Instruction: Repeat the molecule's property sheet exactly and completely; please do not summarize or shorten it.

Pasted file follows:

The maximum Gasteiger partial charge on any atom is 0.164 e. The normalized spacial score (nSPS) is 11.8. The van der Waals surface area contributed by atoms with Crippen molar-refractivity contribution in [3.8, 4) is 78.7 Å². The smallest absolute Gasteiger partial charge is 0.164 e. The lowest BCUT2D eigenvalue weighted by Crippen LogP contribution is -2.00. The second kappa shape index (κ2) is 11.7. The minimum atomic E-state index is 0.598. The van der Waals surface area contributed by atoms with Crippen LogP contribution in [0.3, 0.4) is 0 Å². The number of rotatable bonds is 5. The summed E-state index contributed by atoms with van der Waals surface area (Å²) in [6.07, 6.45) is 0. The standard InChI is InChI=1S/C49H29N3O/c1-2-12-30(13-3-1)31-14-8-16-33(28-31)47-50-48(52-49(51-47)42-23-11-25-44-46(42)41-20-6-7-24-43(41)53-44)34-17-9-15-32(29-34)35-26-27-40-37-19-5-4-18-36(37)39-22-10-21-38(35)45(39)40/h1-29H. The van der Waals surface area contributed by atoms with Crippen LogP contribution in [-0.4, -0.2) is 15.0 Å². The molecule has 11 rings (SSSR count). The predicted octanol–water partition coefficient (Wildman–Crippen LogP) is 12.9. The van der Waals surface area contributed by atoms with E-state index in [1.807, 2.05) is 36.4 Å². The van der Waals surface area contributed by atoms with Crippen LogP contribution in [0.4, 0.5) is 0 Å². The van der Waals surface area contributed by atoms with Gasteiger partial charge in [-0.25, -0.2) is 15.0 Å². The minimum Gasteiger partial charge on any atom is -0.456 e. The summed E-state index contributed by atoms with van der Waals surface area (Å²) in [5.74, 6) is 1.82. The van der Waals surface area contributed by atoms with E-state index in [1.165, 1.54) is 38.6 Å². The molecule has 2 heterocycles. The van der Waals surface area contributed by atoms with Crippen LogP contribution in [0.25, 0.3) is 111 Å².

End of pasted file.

The maximum Gasteiger partial charge on any atom is 0.164 e. The normalized spacial score (nSPS) is 11.8. The van der Waals surface area contributed by atoms with Crippen molar-refractivity contribution in [3.8, 4) is 78.7 Å². The smallest absolute Gasteiger partial charge is 0.164 e. The lowest BCUT2D eigenvalue weighted by Crippen LogP contribution is -2.00. The second kappa shape index (κ2) is 11.7. The minimum atomic E-state index is 0.598. The van der Waals surface area contributed by atoms with Crippen LogP contribution in [0.3, 0.4) is 0 Å². The number of rotatable bonds is 5. The summed E-state index contributed by atoms with van der Waals surface area (Å²) in [6.07, 6.45) is 0. The standard InChI is InChI=1S/C49H29N3O/c1-2-12-30(13-3-1)31-14-8-16-33(28-31)47-50-48(52-49(51-47)42-23-11-25-44-46(42)41-20-6-7-24-43(41)53-44)34-17-9-15-32(29-34)35-26-27-40-37-19-5-4-18-36(37)39-22-10-21-38(35)45(39)40/h1-29H. The van der Waals surface area contributed by atoms with Crippen LogP contribution in [-0.4, -0.2) is 15.0 Å². The molecule has 11 rings (SSSR count). The predicted octanol–water partition coefficient (Wildman–Crippen LogP) is 12.9. The van der Waals surface area contributed by atoms with E-state index in [1.807, 2.05) is 36.4 Å². The van der Waals surface area contributed by atoms with Crippen LogP contribution in [0.4, 0.5) is 0 Å². The van der Waals surface area contributed by atoms with Gasteiger partial charge in [-0.25, -0.2) is 15.0 Å². The minimum Gasteiger partial charge on any atom is -0.456 e. The summed E-state index contributed by atoms with van der Waals surface area (Å²) in [5.74, 6) is 1.82. The van der Waals surface area contributed by atoms with E-state index in [1.165, 1.54) is 38.6 Å². The molecule has 2 heterocycles. The van der Waals surface area contributed by atoms with Crippen LogP contribution in [0.25, 0.3) is 111 Å².